Rioting in the Streets of London

Rioting in Tottenham

Rioting in Tottenham

Saturday night, hundreds of protesters rioted in the streets of London, lighting two patrol cars on fire days after a man was shot and killed by police. Rioters hurled petrol bombs, bottles, and bricks at officers who were on foot and on horseback. Nearly 400 people protested outside the Tottenham police station.


Mark Duggan, 29, was shot after he apparently fired at police. He was travelling in a minicab and gunned down earlier in the week. It was later found that a bullet had been lodged in a police radio. Duggan had been a father of four. A police officer had also been shot in the Thursday shooting.


The rioters set a double-decker bus and building on fire, while crowds of people claimed justice for Duggan. Shop windows on the high road were kicked in and goods stolen as the shops were looted. Several people were seen carting trolleys of stolen items from the scene.


Officers closed the High Road early, but violent protesters began fighting back just after 8:30 PM. The group had walked to just outside the police station from the infamous Broadwater Farm estate, which in 1985 saw similar protests and riots, where a policeman, PC Keith Blakelock had been hacked to death. Memories of those Tottenham riots were rampant with the occurrence of these. The police station was just ten minutes away from the White Hart Lane ground of the Tottenham Hotspurs.


Around 12 fire engines eventually managed to get close enough to the fires to begin fighting them, but damage was already done.  As night had fallen, two police cars had been set on fire, just 200 yards from the station.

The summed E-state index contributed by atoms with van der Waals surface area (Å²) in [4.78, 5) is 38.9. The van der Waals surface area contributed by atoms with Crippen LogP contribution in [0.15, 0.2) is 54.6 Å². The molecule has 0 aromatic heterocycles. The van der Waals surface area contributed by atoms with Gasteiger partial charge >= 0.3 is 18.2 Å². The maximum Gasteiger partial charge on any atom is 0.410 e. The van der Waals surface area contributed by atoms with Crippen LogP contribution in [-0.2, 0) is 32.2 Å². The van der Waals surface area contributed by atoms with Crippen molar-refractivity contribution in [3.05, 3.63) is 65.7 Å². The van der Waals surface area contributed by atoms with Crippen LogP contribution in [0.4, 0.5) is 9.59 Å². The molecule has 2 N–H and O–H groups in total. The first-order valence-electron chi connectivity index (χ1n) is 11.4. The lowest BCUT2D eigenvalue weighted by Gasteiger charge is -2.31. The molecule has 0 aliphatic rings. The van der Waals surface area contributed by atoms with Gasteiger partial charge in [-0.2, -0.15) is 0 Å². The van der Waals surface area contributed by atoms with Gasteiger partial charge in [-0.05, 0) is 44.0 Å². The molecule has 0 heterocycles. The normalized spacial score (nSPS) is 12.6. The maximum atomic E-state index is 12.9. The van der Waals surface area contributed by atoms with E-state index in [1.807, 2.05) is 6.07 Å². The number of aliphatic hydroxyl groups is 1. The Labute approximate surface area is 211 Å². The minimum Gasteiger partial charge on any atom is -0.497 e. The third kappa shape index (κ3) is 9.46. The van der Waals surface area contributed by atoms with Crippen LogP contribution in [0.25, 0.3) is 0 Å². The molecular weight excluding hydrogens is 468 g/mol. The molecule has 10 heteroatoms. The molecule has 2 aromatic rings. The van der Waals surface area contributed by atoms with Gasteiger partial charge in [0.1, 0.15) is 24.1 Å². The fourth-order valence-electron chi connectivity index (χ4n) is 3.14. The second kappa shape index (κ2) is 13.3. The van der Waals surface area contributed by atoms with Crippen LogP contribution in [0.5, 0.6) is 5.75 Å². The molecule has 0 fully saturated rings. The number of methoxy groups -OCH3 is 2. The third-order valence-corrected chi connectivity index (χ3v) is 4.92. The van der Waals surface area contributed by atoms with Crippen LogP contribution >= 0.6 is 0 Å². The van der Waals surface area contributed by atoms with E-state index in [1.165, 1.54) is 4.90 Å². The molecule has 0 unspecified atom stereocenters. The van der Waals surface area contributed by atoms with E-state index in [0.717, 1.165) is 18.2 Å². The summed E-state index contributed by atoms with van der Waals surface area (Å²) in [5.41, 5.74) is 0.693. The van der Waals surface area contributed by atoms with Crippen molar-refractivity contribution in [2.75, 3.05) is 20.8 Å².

Twenty-six officers and three other people were hurt in the violence. Cash machines were also ripped out.


Protesters claimed they were getting justice for Duggan and his family. One woman, 53, who gave her name only as “Nikki” claimed to be a family friend and said that the protests were organized by friends and relatives of Duggan. The family has released a statement saying that they did not condone the violence. His brother, Shaun Hall, said, “”Please don’t make this about my brother’s life, he was a good man.” The family protest appears to have been a separate, peaceful protest.


Parts of Tottenham are still cordoned off and residents describe the area as a battlefield. The Metropolitan Police has launched an investigation into the riots, questioning 55 people who were arrested during the trouble. Met Commander Adrian Hanstock requested information from anyone who had any, saying, “The disorder and violence we saw last night was pure criminality and cannot be justified. We are determined to arrest those responsible.”


He also advised the public not to believe rumors on social network sites, which speculated more riots and other problems might occur in future. Rachel Cerfontyne, commissioner with the Independent Police Complaints Commission, is investigating the death of Mr. Duggan and claimed that Thursday held misinformation about the death, maintaining that he had not been executed “assassination style”.  She said, “”The distress that Mr Duggan’s family are in the midst of is understandable, but the violence and disorder we have witnessed over the last 24 hours can never be acceptable.”

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